Making Higher Education Accessible with Dr. Walter Butler
“So my interest was, how are [college] libraries changing? How are Open Educational Resources impacting their structures, and what new structures are now emerging to support this new effort?”
Dr. Walter Butler
SJSU Ph.D. March 2022
Dr. Walter D. Butler received his MLIS from UCLA in 2008 but always had an intention of continuing on to get his Ph.D.
Though he would not return until ten years later, Walter has expressed that he’s glad he actually spent time developing some work experience before he went back to school and immersed himself in academic life.
Walter began his doctorate as part of the San Jose State University Gateway Program with the Queensland University of Technology in 2018, which allowed him to continue his full-time position while completing his postgraduate degree.
Finding His Niche
Prior to his MLIS program, Walter worked at Everest College and also taught 10th-12th grade social sciences at Crenshaw Arts Technology Charter High School (CATCH), which motivated him to pursue school librarianship. At the same time, however, Walter was already working in an archive in West LA, so he went on to earn a specialized degree in Archives with a Teaching Librarian credential after finishing his master’s.
Even though he wasn’t initially pursuing a Ph.D., his work experiences were influencing research interests around vocational schools, wondering about the place of technical schools in academic libraries or even community college libraries, and thinking about how they don’t really have a voice in either library community.
But at this point, Walter now had a job at Pasadena City College, which later led to a full-time position.
Though his research questions changed with his career shifts (from vocational school libraries next to school libraries and then to community college libraries), Walter was able to bring his background knowledge of each with him to each unique context as he started his postgraduate studies.
Open Educational Resources
Walter’s postgraduate thesis ended up with a focus on Open Educational Resources (OER). OER are defined as resources that can be accessed and reused freely and openly, often to subset the cost of textbooks through transformable online resources.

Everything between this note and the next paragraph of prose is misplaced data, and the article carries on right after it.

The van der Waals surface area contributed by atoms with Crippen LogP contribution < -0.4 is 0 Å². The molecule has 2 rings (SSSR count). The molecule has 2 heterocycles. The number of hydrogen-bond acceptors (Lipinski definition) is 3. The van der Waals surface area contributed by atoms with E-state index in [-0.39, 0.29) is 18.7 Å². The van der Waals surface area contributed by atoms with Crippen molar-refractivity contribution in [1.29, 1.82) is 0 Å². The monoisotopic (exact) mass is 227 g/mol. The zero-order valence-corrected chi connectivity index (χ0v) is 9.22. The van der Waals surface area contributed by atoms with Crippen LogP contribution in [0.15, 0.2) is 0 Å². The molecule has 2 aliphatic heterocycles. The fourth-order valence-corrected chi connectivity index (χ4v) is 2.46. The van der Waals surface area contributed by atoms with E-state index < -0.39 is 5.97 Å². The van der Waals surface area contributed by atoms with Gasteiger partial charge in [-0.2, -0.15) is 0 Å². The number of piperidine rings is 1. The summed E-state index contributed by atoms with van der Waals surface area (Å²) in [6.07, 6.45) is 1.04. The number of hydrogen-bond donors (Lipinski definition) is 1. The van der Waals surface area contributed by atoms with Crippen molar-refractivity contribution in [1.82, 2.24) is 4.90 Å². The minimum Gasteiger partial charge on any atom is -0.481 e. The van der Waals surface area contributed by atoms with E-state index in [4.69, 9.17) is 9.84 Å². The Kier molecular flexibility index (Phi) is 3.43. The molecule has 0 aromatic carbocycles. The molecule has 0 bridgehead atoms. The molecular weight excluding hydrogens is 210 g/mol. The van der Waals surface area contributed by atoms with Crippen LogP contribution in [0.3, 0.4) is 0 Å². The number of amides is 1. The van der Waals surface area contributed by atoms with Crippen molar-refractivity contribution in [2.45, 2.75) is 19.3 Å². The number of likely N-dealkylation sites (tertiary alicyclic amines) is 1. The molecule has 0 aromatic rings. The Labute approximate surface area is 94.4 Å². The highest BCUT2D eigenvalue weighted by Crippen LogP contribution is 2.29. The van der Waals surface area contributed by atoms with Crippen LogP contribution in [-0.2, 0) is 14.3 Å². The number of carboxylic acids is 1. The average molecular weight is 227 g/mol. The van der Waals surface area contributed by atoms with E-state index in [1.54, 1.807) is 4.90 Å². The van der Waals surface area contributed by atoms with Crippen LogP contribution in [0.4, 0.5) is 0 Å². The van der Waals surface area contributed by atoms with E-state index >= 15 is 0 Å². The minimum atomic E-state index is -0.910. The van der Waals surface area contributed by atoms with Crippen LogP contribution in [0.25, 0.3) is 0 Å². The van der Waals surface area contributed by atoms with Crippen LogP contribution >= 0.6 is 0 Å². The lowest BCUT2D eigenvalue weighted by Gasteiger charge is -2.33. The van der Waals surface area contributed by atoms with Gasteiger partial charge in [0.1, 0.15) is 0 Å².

The key word here is reusable: educational resources on YouTube for example, though they are freely accessible, are not usually intended to be remixed or edited without express permission.
With OER textbooks, students can access them online, print them out, and do what they wish with them, shifting the role of publishers, educators, and even librarians.
Libraries and librarians at academic institutions found themselves in the position of trying to find solutions to textbook prices — with some state or locally supported OER initiatives, and have worked to not only convince instructors or institutions to use these resources but also to support the process of creating OER. This dramatic change in the library’s role in education really helped shape Walter’s research.
“So my interest was, how are libraries changing? How is [OER] impacting their structures, and what new structures are now emerging to support this new effort? What value are they now creating for their institutions because of this and how do you replicate that value?”
Honing in on one specific community college OER group, Walter began to investigate how many librarians were involved and the kinds of questions they were asking to develop OER — as well as how successful they had been in their endeavors thus far. At this point in his postgraduate research, Walter had already been in charge of developing his own community college’s OER initiatives which allowed him to more intimately understand the other community college librarians’ challenges whilst also doing his best to separate his experience enough to avoid taking on a biased lens.